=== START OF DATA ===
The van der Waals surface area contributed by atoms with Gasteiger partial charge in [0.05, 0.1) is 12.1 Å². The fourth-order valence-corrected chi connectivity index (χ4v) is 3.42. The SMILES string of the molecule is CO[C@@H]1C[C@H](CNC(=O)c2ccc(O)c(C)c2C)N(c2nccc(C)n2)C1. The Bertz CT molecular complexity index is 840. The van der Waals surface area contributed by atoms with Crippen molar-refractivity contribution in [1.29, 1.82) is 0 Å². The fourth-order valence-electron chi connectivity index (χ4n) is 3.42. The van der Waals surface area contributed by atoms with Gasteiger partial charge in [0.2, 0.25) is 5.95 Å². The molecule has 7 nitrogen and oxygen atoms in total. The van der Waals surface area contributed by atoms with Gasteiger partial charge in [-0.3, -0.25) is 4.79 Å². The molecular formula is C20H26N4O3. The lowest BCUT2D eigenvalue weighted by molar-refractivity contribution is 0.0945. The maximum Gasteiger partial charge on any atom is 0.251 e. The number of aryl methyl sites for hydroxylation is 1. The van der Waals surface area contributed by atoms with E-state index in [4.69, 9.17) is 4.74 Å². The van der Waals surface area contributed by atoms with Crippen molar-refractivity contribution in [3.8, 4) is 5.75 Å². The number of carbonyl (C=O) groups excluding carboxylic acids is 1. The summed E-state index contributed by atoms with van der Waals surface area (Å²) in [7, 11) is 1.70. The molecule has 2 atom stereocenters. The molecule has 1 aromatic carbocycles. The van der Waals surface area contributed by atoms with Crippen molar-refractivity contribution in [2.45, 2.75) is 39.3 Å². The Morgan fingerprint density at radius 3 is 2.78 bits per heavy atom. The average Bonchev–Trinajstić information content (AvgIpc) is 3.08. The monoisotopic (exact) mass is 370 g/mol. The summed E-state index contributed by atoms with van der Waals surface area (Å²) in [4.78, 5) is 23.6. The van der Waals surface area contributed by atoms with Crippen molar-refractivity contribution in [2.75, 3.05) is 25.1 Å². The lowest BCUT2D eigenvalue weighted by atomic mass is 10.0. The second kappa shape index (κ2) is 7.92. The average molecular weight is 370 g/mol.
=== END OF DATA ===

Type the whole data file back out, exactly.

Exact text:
The van der Waals surface area contributed by atoms with Gasteiger partial charge in [0.05, 0.1) is 12.1 Å². The fourth-order valence-corrected chi connectivity index (χ4v) is 3.42. The SMILES string of the molecule is CO[C@@H]1C[C@H](CNC(=O)c2ccc(O)c(C)c2C)N(c2nccc(C)n2)C1. The Bertz CT molecular complexity index is 840. The van der Waals surface area contributed by atoms with Crippen molar-refractivity contribution in [1.29, 1.82) is 0 Å². The fourth-order valence-electron chi connectivity index (χ4n) is 3.42. The van der Waals surface area contributed by atoms with Gasteiger partial charge in [0.2, 0.25) is 5.95 Å². The molecule has 7 nitrogen and oxygen atoms in total. The van der Waals surface area contributed by atoms with Gasteiger partial charge in [-0.3, -0.25) is 4.79 Å². The molecular formula is C20H26N4O3. The lowest BCUT2D eigenvalue weighted by molar-refractivity contribution is 0.0945. The maximum Gasteiger partial charge on any atom is 0.251 e. The number of aryl methyl sites for hydroxylation is 1. The van der Waals surface area contributed by atoms with E-state index in [4.69, 9.17) is 4.74 Å². The van der Waals surface area contributed by atoms with Crippen molar-refractivity contribution in [3.8, 4) is 5.75 Å². The number of carbonyl (C=O) groups excluding carboxylic acids is 1. The summed E-state index contributed by atoms with van der Waals surface area (Å²) in [7, 11) is 1.70. The molecule has 2 atom stereocenters. The molecule has 1 aromatic carbocycles. The van der Waals surface area contributed by atoms with Crippen molar-refractivity contribution in [2.45, 2.75) is 39.3 Å². The Morgan fingerprint density at radius 3 is 2.78 bits per heavy atom. The average Bonchev–Trinajstić information content (AvgIpc) is 3.08. The monoisotopic (exact) mass is 370 g/mol. The summed E-state index contributed by atoms with van der Waals surface area (Å²) in [4.78, 5) is 23.6. The van der Waals surface area contributed by atoms with Crippen molar-refractivity contribution in [2.75, 3.05) is 25.1 Å². The lowest BCUT2D eigenvalue weighted by atomic mass is 10.0. The second kappa shape index (κ2) is 7.92. The average molecular weight is 370 g/mol.